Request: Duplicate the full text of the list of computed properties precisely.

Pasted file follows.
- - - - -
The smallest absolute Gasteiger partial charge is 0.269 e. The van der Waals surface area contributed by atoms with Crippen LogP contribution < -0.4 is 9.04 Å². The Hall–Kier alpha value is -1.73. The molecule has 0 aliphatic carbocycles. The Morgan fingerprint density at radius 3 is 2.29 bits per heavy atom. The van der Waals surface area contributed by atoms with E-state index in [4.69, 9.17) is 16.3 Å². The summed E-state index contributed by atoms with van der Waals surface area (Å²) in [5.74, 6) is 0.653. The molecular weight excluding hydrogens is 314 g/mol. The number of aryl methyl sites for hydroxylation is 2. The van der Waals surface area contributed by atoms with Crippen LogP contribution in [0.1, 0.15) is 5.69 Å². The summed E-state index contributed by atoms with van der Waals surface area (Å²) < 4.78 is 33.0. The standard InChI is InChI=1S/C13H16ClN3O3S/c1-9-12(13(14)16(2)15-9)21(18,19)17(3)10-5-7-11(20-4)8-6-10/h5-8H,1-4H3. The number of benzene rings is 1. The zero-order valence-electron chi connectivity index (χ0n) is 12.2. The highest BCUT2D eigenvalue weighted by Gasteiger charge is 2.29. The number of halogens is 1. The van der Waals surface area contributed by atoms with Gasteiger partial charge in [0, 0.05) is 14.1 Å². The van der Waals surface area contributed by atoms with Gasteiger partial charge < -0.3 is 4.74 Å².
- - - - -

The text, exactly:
The smallest absolute Gasteiger partial charge is 0.269 e. The van der Waals surface area contributed by atoms with Crippen LogP contribution < -0.4 is 9.04 Å². The Hall–Kier alpha value is -1.73. The molecule has 0 aliphatic carbocycles. The Morgan fingerprint density at radius 3 is 2.29 bits per heavy atom. The van der Waals surface area contributed by atoms with E-state index in [4.69, 9.17) is 16.3 Å². The summed E-state index contributed by atoms with van der Waals surface area (Å²) in [5.74, 6) is 0.653. The molecular weight excluding hydrogens is 314 g/mol. The number of aryl methyl sites for hydroxylation is 2. The van der Waals surface area contributed by atoms with Crippen LogP contribution in [0.1, 0.15) is 5.69 Å². The summed E-state index contributed by atoms with van der Waals surface area (Å²) < 4.78 is 33.0. The standard InChI is InChI=1S/C13H16ClN3O3S/c1-9-12(13(14)16(2)15-9)21(18,19)17(3)10-5-7-11(20-4)8-6-10/h5-8H,1-4H3. The number of benzene rings is 1. The zero-order valence-electron chi connectivity index (χ0n) is 12.2. The highest BCUT2D eigenvalue weighted by Gasteiger charge is 2.29. The number of halogens is 1. The van der Waals surface area contributed by atoms with Gasteiger partial charge in [0, 0.05) is 14.1 Å². The van der Waals surface area contributed by atoms with Gasteiger partial charge < -0.3 is 4.74 Å².